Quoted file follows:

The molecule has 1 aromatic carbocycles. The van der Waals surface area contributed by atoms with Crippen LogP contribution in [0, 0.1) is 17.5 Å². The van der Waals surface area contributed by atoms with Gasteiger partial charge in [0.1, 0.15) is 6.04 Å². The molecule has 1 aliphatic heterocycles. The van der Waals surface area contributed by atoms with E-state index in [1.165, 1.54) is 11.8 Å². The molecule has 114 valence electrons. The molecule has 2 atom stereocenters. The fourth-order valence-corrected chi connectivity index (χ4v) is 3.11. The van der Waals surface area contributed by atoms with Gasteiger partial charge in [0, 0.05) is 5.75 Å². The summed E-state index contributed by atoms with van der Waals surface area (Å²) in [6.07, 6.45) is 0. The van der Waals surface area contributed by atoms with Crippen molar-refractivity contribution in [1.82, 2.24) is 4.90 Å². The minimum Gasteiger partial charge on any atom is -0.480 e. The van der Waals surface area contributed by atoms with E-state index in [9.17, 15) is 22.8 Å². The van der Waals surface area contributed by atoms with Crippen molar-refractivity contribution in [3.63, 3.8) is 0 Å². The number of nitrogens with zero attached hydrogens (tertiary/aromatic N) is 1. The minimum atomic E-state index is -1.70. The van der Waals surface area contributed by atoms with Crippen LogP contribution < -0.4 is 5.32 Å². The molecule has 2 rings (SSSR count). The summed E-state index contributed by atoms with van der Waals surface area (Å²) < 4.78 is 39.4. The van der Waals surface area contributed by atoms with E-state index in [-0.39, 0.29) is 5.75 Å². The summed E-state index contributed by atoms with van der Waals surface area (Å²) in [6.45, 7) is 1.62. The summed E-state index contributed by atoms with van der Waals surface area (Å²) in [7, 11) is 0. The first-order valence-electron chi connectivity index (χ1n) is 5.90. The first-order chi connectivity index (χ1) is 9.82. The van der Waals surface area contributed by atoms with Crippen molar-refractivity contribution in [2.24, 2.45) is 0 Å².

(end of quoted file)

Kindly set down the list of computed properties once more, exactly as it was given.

The molecule has 1 aromatic carbocycles. The van der Waals surface area contributed by atoms with Crippen LogP contribution in [0, 0.1) is 17.5 Å². The van der Waals surface area contributed by atoms with Gasteiger partial charge in [0.1, 0.15) is 6.04 Å². The molecule has 1 aliphatic heterocycles. The van der Waals surface area contributed by atoms with E-state index in [1.165, 1.54) is 11.8 Å². The molecule has 114 valence electrons. The molecule has 2 atom stereocenters. The fourth-order valence-corrected chi connectivity index (χ4v) is 3.11. The van der Waals surface area contributed by atoms with Gasteiger partial charge in [0, 0.05) is 5.75 Å². The summed E-state index contributed by atoms with van der Waals surface area (Å²) in [6.07, 6.45) is 0. The van der Waals surface area contributed by atoms with Crippen molar-refractivity contribution in [1.82, 2.24) is 4.90 Å². The minimum Gasteiger partial charge on any atom is -0.480 e. The van der Waals surface area contributed by atoms with E-state index in [9.17, 15) is 22.8 Å². The van der Waals surface area contributed by atoms with Crippen molar-refractivity contribution in [3.63, 3.8) is 0 Å². The number of nitrogens with zero attached hydrogens (tertiary/aromatic N) is 1. The minimum atomic E-state index is -1.70. The van der Waals surface area contributed by atoms with Crippen LogP contribution < -0.4 is 5.32 Å². The molecule has 2 rings (SSSR count). The summed E-state index contributed by atoms with van der Waals surface area (Å²) < 4.78 is 39.4. The van der Waals surface area contributed by atoms with E-state index in [-0.39, 0.29) is 5.75 Å². The summed E-state index contributed by atoms with van der Waals surface area (Å²) in [6.45, 7) is 1.62. The summed E-state index contributed by atoms with van der Waals surface area (Å²) in [7, 11) is 0. The first-order valence-electron chi connectivity index (χ1n) is 5.90. The first-order chi connectivity index (χ1) is 9.82. The van der Waals surface area contributed by atoms with Crippen molar-refractivity contribution in [2.24, 2.45) is 0 Å².